The Uncle Who Works for Nintendo Reminded Me of Home

By Adayan Munsuarrieta

Michael Lutz’s game, The Uncle Who Works for Nintendo, is definitely one of the most dynamic iterations of a Twine game that I have played during my time in college, considering the limitations of the medium. The implementation of replayability as a key mechanic that creates a sense of intertextuality between each playthrough is something that felt as though it lent itself to Twine pretty well, since looping is one of the easiest things to do on the platform. Because of this, I want to think about the replayability in this game in three distinct ways: as it relates to the horror of the game, as it relates to reading the game itself, and as it relates to my own childhood. My goal is to flesh out replayability as not just a mechanic, but as a form of critique. As a reading practice. As a memory. 

Michael Lutz’s game, The Uncle Who Works for Nintendo, is definitely one of the least terrifying games I’ve played. The implementation of horror within the game was most salient in its first playthrough, where the loud sounds were startling and I was not anticipating to “lose control” of the end scene through the Uncle seemingly taking over the game. But perhaps, there is something deliberate within the loss of fear within the game. The familiarity that is built over time through the visuals, the narrative, and the mechanics serve as a way of situating the player alongside the child visiting their best friend. Of course, the space would feel familiar and you would be able to guess what your friend would say, you know them. There is something powerful in the ordinariness of the game as it progresses, that I don’t necessarily think is captured by the ending where one finally overcomes the uncle because the mundaneness overpowers any affect that is evoked. And it is this unremarkable familiarity that makes the game stand out within the genre, because horror is evoked from suspense and the unknown not from what you do know. Because of this, I see the game more so as a critique of horror and our fixation on fear. Why do we crave it? Why are we critical of it? Why is it often indicative of the success of horror media? Why is it a genre that is tied so closely to affect? Why do we rewatch our favorite horror films? Why are we not frustrated by the lack of fear in our subsequent screenings? Why is there not a genre or term for horror that loses its ability to evoke fear through replay or rewatch?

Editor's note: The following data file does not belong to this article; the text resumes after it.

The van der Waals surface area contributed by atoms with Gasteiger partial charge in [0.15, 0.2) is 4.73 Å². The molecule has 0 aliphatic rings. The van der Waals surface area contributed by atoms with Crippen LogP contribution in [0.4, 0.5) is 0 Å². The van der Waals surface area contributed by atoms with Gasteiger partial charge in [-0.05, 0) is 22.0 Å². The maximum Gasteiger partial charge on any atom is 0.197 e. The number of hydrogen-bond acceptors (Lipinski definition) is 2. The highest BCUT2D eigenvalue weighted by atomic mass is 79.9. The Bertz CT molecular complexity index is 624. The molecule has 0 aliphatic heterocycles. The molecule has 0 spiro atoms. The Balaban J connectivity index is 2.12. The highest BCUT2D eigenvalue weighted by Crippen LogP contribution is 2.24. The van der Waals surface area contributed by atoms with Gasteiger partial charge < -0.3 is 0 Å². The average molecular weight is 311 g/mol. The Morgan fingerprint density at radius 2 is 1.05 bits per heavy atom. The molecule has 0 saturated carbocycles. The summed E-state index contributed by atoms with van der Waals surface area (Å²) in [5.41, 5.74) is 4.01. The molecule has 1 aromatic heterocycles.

Michael Lutz’s game, The Uncle Who Works for Nintendo, is definitely one of the games I’ve had to replay the most in my life, admittedly this is due to my inability to properly execute the steps in the guideline… But thankfully this allowed me to sit with exploration within the game longer. There is a tension that is brought to the fore through this replayability insofar as it does create this feeling of familiarity that detracts from its horror but also a sense of defamiliarization of the narrative. And by defamiliarization, I am referring to it as a reading practice that involves paying attention to the smaller details of things that would otherwise be performed without thinking. I believe that the specificity of distinct game paths through each replay conditions you to do this, as you try to track the changes that emerge from ending to ending. Oftentimes, not leading to much beyond expanding options and flavor text through the interaction with your friend’s inactive parents. Here, the replayability of the game pushes you towards wanting to feel estranged from the familiarity it evokes, as a form of making an otherwise boring experience feel interesting. This form of active defamiliarization as something the game conditioned me to do felt like a challenge from the game to see what would give: my desire to completely understand it or the content that it had for me to play through. 

Michael Lutz’s game, The Uncle Who Works for Nintendo, is definitely a game that reminded me of my own childhood. Particularly, it’s position as being a game that contends with accessibility and affordability within the gaming industry. I can say that as a child, there was always a part of me, like any other gamer, that wanted to constantly keep up with the newest releases of popular games. Though this was not possible for my family and it was something that stuck with me as I grew up. As I began to be more cognizant of this reality, I found ways to reinvent how I related to videogames that I did have. This was often through replay, as a form of queering normative playing experiences to make the game stretch in between purchases. My replay was driven through my own desire for a new challenge, but also perhaps from a feeling of indebtedness to my parents; a feeling of making the most out of the game so that they know they didn’t waste their money on it. Therefore, replay is a key mechanic within the game that itself can be reread in multiple contexts, that can be a movement towards reflection and care, that serve as a reminder that there is no end to replay.

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